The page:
I thought a bit about Tere Mathern’s “Gather,” performed a few weeks ago at Conduit, after “SUN$HINE” was over last night. I thought “Gather” was quite beautiful, and it came with some specific ideas about the formation and pragmatics of communities. But for me, those ideas were submerged by the music from the jazz group Battle Hymns and Gardens, Mathern’s deft phrasemaking choreography and the poetry of good dancers deeply engaged in those phrases and that music.

That’s how I process dance most of the time, for better or worse, what I’m looking for, what I “need” when I go to dance concerts. So, my particular take on “SUN$HINE” is maybe predictable.

At the same time, though, I acknowledge that other people are having distinctly different and maybe even MORE rewarding experiences viewing things a different way. Just naturally. So I found Holt’s strategy, which I see as “overloading” or “overdetermining” the dance with ambiguous symbols and devices and dance phrases, as… well, fun, the fun of having too much, the fun of a kid who gets to the carnival and sees all the rides and booths and plunges in without considering the “best” path, because any path will do just fine.

SUNSHINE, A DANCE BY TAHNI HOLT from Seth Nehil on Vimeo.


Kate Fenker’s costumes were also a critical part of the multiple meaning agenda of “SUN$HINE,” sparkly and neutral by turns, and the incorporation of cardboard elements was perfect.

Jeff Forbes, who also supplied the photographs, did his usual deft lighting design job.

2 Responses.

  1. A. L. Adams says:

    It seems as though Holt is continuing an ongoing love/hate relationship with narrative elements in choreography (and perhaps finding a new compromise?).

    For TBA:2010’s Ten Tiny Dances Holt’s submission was “Culture Machine,” a chatty, pithy, witty number in which glammed-up dancers verbally impersonated stars doing press interviews while physically simulating sex. (The clear, seditious message: Fame transforms even the most admirable people into narcissistic, self-serving tools.)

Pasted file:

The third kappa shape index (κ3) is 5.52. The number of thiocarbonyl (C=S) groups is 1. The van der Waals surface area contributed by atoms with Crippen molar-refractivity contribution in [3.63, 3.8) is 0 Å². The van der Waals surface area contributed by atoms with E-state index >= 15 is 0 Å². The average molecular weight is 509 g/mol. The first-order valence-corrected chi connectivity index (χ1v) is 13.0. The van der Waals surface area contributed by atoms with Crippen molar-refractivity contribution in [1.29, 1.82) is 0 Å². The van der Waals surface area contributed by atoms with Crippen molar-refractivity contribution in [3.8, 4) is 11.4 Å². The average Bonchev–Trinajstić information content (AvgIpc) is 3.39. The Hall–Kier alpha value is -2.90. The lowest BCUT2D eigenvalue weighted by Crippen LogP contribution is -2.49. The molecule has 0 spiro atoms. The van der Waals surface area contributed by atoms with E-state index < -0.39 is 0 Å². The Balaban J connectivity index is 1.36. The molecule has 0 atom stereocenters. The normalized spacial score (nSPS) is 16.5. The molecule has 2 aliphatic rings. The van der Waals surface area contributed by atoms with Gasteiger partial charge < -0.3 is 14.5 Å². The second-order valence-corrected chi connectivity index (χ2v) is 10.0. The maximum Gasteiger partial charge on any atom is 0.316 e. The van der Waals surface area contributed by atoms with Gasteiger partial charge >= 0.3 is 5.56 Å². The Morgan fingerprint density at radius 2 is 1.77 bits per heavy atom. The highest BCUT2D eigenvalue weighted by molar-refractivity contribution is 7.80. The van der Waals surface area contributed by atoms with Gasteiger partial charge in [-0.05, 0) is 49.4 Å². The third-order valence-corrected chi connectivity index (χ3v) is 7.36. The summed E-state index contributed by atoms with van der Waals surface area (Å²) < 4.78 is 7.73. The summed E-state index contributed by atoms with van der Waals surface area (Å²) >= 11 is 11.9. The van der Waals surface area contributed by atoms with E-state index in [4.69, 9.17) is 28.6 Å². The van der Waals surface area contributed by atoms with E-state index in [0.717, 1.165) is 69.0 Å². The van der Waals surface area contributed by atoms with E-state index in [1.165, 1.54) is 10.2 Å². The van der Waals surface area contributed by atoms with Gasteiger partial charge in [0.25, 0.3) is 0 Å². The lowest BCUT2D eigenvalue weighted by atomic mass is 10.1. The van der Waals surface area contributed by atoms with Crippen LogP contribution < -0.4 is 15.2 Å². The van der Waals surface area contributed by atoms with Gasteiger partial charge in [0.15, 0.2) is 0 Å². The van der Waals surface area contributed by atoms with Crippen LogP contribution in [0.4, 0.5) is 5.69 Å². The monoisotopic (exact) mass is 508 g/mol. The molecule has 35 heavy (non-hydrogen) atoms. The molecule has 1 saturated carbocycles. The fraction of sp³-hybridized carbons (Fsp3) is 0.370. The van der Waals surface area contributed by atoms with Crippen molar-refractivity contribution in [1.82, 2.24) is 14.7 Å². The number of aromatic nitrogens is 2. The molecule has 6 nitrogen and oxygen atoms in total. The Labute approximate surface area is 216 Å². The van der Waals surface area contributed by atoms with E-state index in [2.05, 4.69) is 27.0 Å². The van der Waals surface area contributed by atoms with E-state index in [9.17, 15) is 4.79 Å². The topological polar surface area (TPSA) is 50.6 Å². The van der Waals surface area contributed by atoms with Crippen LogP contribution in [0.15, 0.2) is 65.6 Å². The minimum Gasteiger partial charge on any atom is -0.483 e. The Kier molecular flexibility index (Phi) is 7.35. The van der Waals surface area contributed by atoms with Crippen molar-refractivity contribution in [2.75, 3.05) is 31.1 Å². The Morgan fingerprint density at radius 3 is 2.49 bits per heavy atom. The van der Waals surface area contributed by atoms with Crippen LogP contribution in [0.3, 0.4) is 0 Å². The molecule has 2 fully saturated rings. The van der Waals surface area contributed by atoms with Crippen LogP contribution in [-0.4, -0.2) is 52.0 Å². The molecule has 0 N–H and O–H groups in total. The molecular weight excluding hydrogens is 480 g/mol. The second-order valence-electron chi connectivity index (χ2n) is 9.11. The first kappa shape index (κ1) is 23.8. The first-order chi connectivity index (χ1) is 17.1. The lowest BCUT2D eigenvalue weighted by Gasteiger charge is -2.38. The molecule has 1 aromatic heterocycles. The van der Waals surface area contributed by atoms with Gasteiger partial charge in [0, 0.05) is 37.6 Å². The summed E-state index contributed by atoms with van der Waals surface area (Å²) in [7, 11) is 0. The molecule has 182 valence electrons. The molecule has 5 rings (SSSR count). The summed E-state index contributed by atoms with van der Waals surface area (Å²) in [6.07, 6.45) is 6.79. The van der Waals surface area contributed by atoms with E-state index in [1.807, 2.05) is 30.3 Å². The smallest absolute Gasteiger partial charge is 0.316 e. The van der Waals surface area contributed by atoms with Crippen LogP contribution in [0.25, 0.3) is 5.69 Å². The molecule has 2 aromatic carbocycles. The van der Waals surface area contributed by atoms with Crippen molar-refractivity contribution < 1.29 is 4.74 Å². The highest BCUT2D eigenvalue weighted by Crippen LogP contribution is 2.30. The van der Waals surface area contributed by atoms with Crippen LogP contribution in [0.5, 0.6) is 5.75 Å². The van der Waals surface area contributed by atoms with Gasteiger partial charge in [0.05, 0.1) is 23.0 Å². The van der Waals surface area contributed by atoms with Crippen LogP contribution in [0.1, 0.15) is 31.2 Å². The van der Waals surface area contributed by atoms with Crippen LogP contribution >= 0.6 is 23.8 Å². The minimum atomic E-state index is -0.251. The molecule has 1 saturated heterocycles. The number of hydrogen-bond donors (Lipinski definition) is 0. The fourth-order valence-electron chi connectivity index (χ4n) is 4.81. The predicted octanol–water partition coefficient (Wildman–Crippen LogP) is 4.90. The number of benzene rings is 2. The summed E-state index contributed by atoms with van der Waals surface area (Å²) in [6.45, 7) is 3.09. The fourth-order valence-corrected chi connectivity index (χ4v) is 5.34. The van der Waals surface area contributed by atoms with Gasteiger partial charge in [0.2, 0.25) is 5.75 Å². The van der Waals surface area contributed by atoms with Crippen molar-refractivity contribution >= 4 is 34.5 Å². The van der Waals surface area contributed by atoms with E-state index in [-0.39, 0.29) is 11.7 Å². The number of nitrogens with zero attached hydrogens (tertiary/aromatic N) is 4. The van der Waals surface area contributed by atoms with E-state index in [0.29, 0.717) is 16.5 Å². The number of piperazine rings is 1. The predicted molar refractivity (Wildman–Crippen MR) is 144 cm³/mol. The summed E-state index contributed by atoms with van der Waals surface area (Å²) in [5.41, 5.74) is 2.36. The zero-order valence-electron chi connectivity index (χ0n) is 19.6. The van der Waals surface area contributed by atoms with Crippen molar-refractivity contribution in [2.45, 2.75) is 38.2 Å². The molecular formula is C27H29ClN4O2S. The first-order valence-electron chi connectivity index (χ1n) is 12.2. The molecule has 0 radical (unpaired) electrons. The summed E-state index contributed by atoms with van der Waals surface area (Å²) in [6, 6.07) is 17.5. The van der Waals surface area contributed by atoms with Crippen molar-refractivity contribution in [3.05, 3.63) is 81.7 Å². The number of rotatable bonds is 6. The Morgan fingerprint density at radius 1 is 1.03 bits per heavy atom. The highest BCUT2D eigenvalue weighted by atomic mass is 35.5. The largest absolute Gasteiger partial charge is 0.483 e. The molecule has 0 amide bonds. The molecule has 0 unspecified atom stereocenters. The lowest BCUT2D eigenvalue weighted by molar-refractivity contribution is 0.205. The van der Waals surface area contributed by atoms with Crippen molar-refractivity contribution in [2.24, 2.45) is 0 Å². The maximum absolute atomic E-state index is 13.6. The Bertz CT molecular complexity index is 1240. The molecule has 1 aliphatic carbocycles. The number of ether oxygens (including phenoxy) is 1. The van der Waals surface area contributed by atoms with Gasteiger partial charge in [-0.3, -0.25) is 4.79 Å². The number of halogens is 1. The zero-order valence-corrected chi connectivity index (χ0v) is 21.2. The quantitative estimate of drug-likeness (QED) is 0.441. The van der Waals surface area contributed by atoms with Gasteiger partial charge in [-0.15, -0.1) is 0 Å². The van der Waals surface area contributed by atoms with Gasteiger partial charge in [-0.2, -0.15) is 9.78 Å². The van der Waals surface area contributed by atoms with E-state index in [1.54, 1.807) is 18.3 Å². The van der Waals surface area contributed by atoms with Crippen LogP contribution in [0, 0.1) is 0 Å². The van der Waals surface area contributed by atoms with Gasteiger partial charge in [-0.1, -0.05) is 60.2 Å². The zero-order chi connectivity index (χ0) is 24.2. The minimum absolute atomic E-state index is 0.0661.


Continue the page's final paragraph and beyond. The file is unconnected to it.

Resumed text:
In spring 2011, Holt went the opposite direction during the “In Site” dance series staged on Karl Burkheimer’s installation at Disjecta, with a loose, dressed-down, improvised hour-long piece that tested audience’s patience. (And by virtually ignoring the bright red blocky shape that stuck out starkly from the otherwise expansive raw wood sculpture, dancers eschewed their most obvious opportunity to create narrative or evoke symbolism.)

    In response to critique, Holt asserted that those who yearned for narrative elements weren’t an appropriate audience for her work.

    Sounds like Holt’s latest work splits the diff between spelling out a story and showcasing pure movement, forging a tenuous peace with implied symbolism and the audiences who prefer it.

  2. tahni holt says:

    Hi Anne,
    I appreciate your response. I just want to note, for context’s sake, that Culture Machine for Ten tiny was a small bit of the performance-acting as a commercial of sorts for the full evening length piece performed at Disjecta in Oct. 2010 (took about 1 1/2 years to make). In regards to In-Site I was invited to perform with Karl’s installation. I curated three different choreographers over three weekends to play with improvisational structures. It was an improvisational festival of sorts. Audience could experience how each of us: myself, Linda Austin and Kathleen Keogh, strategized within the elements. I stand by my beliefs that if an audience has an agenda that clearly does not align with the context of the work then they will be disappointed and that has very little to do with the success or failings of a work.

    Love the conversation.
    Hope to see you at FRONT’s DISTRIBUTION PARTY tonight (Nov. 14th) from 5:00pm-7:00pm